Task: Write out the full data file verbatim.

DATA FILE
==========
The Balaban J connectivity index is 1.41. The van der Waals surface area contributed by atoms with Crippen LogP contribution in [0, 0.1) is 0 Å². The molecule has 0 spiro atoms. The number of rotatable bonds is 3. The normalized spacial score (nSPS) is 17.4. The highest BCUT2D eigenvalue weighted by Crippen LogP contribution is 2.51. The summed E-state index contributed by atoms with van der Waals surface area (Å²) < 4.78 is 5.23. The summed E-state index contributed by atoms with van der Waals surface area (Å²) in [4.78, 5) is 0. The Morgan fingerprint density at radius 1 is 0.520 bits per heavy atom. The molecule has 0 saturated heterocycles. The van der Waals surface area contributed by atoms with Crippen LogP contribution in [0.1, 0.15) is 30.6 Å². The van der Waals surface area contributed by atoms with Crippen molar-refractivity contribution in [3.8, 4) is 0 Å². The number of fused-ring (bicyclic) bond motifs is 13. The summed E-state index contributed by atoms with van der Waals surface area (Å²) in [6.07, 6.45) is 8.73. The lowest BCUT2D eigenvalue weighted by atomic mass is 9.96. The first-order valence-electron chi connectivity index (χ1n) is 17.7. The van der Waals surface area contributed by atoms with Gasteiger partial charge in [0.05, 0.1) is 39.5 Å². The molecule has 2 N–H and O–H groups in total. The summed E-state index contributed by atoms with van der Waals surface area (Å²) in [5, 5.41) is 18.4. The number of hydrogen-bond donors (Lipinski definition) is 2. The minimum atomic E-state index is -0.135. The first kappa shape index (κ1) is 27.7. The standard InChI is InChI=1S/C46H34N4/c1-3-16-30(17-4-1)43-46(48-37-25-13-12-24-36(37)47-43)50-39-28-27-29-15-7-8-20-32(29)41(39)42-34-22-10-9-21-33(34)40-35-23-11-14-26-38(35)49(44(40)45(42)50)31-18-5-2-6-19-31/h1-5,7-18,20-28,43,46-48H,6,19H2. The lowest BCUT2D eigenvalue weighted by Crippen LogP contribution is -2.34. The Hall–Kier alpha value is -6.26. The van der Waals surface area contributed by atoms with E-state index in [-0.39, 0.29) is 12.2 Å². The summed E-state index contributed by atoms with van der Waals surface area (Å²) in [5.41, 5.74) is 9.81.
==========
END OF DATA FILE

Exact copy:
The Balaban J connectivity index is 1.41. The van der Waals surface area contributed by atoms with Crippen LogP contribution in [0, 0.1) is 0 Å². The molecule has 0 spiro atoms. The number of rotatable bonds is 3. The normalized spacial score (nSPS) is 17.4. The highest BCUT2D eigenvalue weighted by Crippen LogP contribution is 2.51. The summed E-state index contributed by atoms with van der Waals surface area (Å²) < 4.78 is 5.23. The summed E-state index contributed by atoms with van der Waals surface area (Å²) in [4.78, 5) is 0. The Morgan fingerprint density at radius 1 is 0.520 bits per heavy atom. The molecule has 0 saturated heterocycles. The van der Waals surface area contributed by atoms with Crippen LogP contribution in [0.1, 0.15) is 30.6 Å². The van der Waals surface area contributed by atoms with Crippen molar-refractivity contribution in [3.8, 4) is 0 Å². The number of fused-ring (bicyclic) bond motifs is 13. The summed E-state index contributed by atoms with van der Waals surface area (Å²) in [6.07, 6.45) is 8.73. The lowest BCUT2D eigenvalue weighted by atomic mass is 9.96. The first-order valence-electron chi connectivity index (χ1n) is 17.7. The van der Waals surface area contributed by atoms with Gasteiger partial charge in [0.05, 0.1) is 39.5 Å². The molecule has 2 N–H and O–H groups in total. The summed E-state index contributed by atoms with van der Waals surface area (Å²) in [5, 5.41) is 18.4. The number of hydrogen-bond donors (Lipinski definition) is 2. The minimum atomic E-state index is -0.135. The first kappa shape index (κ1) is 27.7. The standard InChI is InChI=1S/C46H34N4/c1-3-16-30(17-4-1)43-46(48-37-25-13-12-24-36(37)47-43)50-39-28-27-29-15-7-8-20-32(29)41(39)42-34-22-10-9-21-33(34)40-35-23-11-14-26-38(35)49(44(40)45(42)50)31-18-5-2-6-19-31/h1-5,7-18,20-28,43,46-48H,6,19H2. The lowest BCUT2D eigenvalue weighted by Crippen LogP contribution is -2.34. The Hall–Kier alpha value is -6.26. The van der Waals surface area contributed by atoms with E-state index in [-0.39, 0.29) is 12.2 Å². The summed E-state index contributed by atoms with van der Waals surface area (Å²) in [5.41, 5.74) is 9.81.